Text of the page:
...copyright Elena Yatzeck, 2010-2017

Tuesday, October 4, 2011

Life Before Iteration 1

It was a bright and sunny day, and suddenly an agile software development project began.

Scott Ambler started his classic 2008 Dr. Dobbs article "Iteration Minus One" this way.  And of course he went on to drive home the point that projects don't just emerge fully staffed like Aphrodite from the waves. Somebody has to do the logistics.

Botticelli's Venus, from http://www.paleothea.com/Gallery/VenusSea.html
But how much planning and setup are you allowed to do on a project before they revoke your agile badge and change the secret handshake?  Although the Agile Manifesto celebrated its tenth anniversary this summer at the Agile 2011 "Return to Snowbird" conference, people seem as disagreeable as ever about what the runway should look like for an agile project, and how long it should be.

Just before that conference, Vikas Hazrati's InfoQ article urged readers to put their teams straight to work: "every iteration needs to produce working software."  He cited George Dinwiddie, Alistair Cockburn, and Ken Schwaber, concluding "there seems to be a general consensus that iteration zero could be best avoided, if possible."  Hazrati conceded that "chartering" could still occur, but not "building a detailed backlog and creating the infrastructure."

Are you kidding me? If we're working with software teams that currently think nothing of spending a whole quarter producing nothing but requirements, do we seriously have to be all macho about "showing the business side some working software" after an hour or even a week?

In most real-life corporate teams I have seen, "jump in and scrum" creates a situation where software is prolific and predictability is a four-letter word.  (Who's counting letters?  Pencil pusher!)  Sure, the old estimates were off, but the "just scrum" people are now telling the stakeholders that they are wrong to even ask for specific estimates around their return on investment.  Questions like "what will I get by the end of the summer?" are waved away with "gotcha--we're agile now."  Throw in concepts like the "overflow scrum," (where you do testing of the stuff you wrote over the last quarter or two to make it actually work), and IT has just used agile vocabulary to really screw over the businesses that fund them.  No--this vileness isn't "pure agile," but it certainly seems to happen a lot.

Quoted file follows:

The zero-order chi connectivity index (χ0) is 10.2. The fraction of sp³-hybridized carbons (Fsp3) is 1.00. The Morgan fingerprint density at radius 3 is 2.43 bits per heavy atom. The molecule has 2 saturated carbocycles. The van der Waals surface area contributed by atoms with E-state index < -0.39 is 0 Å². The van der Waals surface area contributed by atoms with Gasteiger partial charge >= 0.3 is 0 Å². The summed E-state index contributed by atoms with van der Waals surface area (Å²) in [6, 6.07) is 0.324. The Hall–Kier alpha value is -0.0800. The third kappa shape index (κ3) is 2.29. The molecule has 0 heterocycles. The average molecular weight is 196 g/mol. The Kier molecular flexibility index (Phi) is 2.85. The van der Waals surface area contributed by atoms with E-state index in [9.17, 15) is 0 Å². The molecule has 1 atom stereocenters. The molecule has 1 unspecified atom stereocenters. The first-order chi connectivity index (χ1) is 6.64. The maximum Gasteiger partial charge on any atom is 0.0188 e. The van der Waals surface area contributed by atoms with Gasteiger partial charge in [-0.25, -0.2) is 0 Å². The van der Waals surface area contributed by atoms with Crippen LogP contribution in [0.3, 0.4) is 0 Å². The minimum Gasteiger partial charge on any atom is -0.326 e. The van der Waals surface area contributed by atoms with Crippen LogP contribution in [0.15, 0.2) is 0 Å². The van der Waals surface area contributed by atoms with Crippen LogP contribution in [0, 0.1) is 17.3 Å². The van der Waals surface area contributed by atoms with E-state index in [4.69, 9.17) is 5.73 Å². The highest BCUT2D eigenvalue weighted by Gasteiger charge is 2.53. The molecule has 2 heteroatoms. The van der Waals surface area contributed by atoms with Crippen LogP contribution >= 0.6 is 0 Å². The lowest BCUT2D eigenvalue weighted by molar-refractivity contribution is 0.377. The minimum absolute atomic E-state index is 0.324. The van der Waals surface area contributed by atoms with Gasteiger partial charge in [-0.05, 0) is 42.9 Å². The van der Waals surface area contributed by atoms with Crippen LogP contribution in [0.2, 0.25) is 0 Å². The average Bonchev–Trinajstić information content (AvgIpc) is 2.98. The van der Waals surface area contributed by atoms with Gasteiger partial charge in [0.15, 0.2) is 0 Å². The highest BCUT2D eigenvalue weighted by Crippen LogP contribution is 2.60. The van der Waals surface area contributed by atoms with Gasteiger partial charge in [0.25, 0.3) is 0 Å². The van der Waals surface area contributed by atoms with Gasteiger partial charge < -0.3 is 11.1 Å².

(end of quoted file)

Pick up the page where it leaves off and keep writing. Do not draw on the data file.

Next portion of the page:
In non-theoretical situations I recommend would-be newbie corporate agilists to take deep breaths, take their fingers off the keyboard, and do three things before starting Iteration 1, the sum of which will more than pay for itself in project accountability, transparency, predictability, quality, and actual value to someone in particular:
  1. Build a lean business case, comprised of a hypothesis that the business will gain more than it loses by investing in a software project with a particular direction.  The business case should include the specific measures the funding authority will use to test that the investment was worthwhile along the way.
  2. A chartering, quick-start, discovery, or inception process, in which all relevant project stakeholders from business and technology (including "operations" people) meet together in person for a short amount of time (2 weeks should be more than enough for most projects--ThoughtWorks has even seen this work for a project lasting a year) to agree on the big picture from both a business and technical perspective.
  3. An "iteration 0," "sprint 0," or "tech setup time," during which business-side people (product owner/business analyst/tester/UAT tester) begin working out details of the stories for iteration 1 (talking across the table as needed to their development and testing buddies), and technical-side people (devs and automated test experts) set up work stations, build, test, UAT, and production environments, along with a functioning continuous integration and deployment environment that does nothing more than build "hello, world!"